Friday, July 22, 2022

Caregiver Stress


Family care-giving can be one of the most stressful jobs possible.  It is often life changing in its dimension and demands.  As a caregiver in my volunteer job, I know there are huge rewards gained in giving oneself in the care for others.  This can be true for family caregivers as well.  The difference for family caregivers, however, is that they are sometimes with their family members 24/7.  There are also many over-layers and deep personal connections with the person for whom they are caring as a family caregiver.  This causes emotional and physical stress which has the potential to cause health problems down the road for the caregiver.

Caring Bridge is a wonderful site online which allows people with health issues to write about their health issues in order to keep a number of people updated as to what is currently transpiring in their changing health situation.  My sister, who has been fighting cancer, uses that site regularly.  Recently for some reason I was offered a free e-book from the organization which established the Caring Bridge site,  The e-book notes signs of  family caregiver stress and tips for handling the stress.  I plan to share some of these signs of caregiver stress with you on my blog post this week.  In another post I will list ways they suggest to cope with caregiver stress.

Physical signs they list which could suggest caregiver stress overload include constant fatigue, frequent headaches or other bodily aches.  It could also involve rapid weight loss or gain or abuse of medications.  Emotional signs of too much caregiver stress can include such things as moodiness, irritation, anger, hopelessness, and sadness.  Sometimes family caregivers also lose interest in previously enjoyed activities and hobbies and feel lonely and isolated from other people.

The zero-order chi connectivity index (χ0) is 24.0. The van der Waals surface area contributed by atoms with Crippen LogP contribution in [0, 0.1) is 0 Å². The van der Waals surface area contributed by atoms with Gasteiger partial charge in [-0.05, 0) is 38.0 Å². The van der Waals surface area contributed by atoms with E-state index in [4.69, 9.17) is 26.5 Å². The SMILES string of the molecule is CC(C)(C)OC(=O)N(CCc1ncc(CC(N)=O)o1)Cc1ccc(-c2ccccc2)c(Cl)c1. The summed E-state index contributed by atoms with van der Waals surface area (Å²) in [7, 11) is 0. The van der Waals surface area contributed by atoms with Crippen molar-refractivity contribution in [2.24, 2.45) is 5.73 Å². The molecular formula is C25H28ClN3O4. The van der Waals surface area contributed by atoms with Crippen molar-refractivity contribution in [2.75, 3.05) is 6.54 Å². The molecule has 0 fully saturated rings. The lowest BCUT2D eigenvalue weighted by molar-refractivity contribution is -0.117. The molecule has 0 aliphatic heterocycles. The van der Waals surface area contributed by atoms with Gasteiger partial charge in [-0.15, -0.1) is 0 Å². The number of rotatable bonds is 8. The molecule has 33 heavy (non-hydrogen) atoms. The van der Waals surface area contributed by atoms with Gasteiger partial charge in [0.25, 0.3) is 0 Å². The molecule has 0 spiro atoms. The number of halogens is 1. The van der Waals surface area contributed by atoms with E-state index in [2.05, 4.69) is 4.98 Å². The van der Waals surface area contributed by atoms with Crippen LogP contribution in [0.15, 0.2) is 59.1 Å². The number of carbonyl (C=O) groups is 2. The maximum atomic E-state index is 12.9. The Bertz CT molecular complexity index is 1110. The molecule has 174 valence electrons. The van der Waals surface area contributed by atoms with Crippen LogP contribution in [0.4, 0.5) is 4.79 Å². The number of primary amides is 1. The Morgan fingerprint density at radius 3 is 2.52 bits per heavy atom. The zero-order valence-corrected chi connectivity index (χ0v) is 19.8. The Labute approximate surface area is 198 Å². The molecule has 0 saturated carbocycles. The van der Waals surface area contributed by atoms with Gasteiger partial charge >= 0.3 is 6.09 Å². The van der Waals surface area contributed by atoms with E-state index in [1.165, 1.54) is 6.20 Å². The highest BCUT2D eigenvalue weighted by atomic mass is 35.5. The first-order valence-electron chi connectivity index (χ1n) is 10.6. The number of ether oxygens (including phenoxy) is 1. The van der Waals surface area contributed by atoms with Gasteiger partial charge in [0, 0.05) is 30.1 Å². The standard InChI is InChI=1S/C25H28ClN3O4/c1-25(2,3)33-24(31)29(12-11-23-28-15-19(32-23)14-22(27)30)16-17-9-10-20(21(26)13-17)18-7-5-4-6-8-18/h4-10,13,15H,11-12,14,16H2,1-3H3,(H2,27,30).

The long term effects of family care-giving can further cause mental issues such as short-term memory loss, anxiety, and depression which can weaken the immune system and increase the risk for chronic disease in the caregiver.  Besides the constant need for alertness and being on task in the role of being a family caregiver, caregiver stress is often complicated by financial strain, relationship role changes brought about by the illness of a family member, and the lack of rest for the caregiver.

As I said previously in this post, I will share some practical tips for dealing with caregiver stress suggested by the Caring Bridge e-book in an upcoming blog post.  Today let me end with a Bible verse going through my mind, as I write this post.  Jesus says to you and I in Matthew 11:28-30 in the New Testament of the Bible, "Come to Me all you who are weary and burdened, and I will give you rest.  Take My yoke upon you and learn from Me, for I am gentle and humble in heart, and you will find rest for your souls.  For my yoke is easy and my burden is light."  

Life is difficult.  Family care-giving is difficult.  Yet in the measure we can give the worries and anxieties to the Lord, not fret, and yoke ourselves to Him; the burdens are eased.  The Lord wants us to leave our anxieties with Him and rest in Him.  Then our burdens become lighter.  He is carrying the heavy load for us.  He knows what He is doing.  We just have to trust Him.

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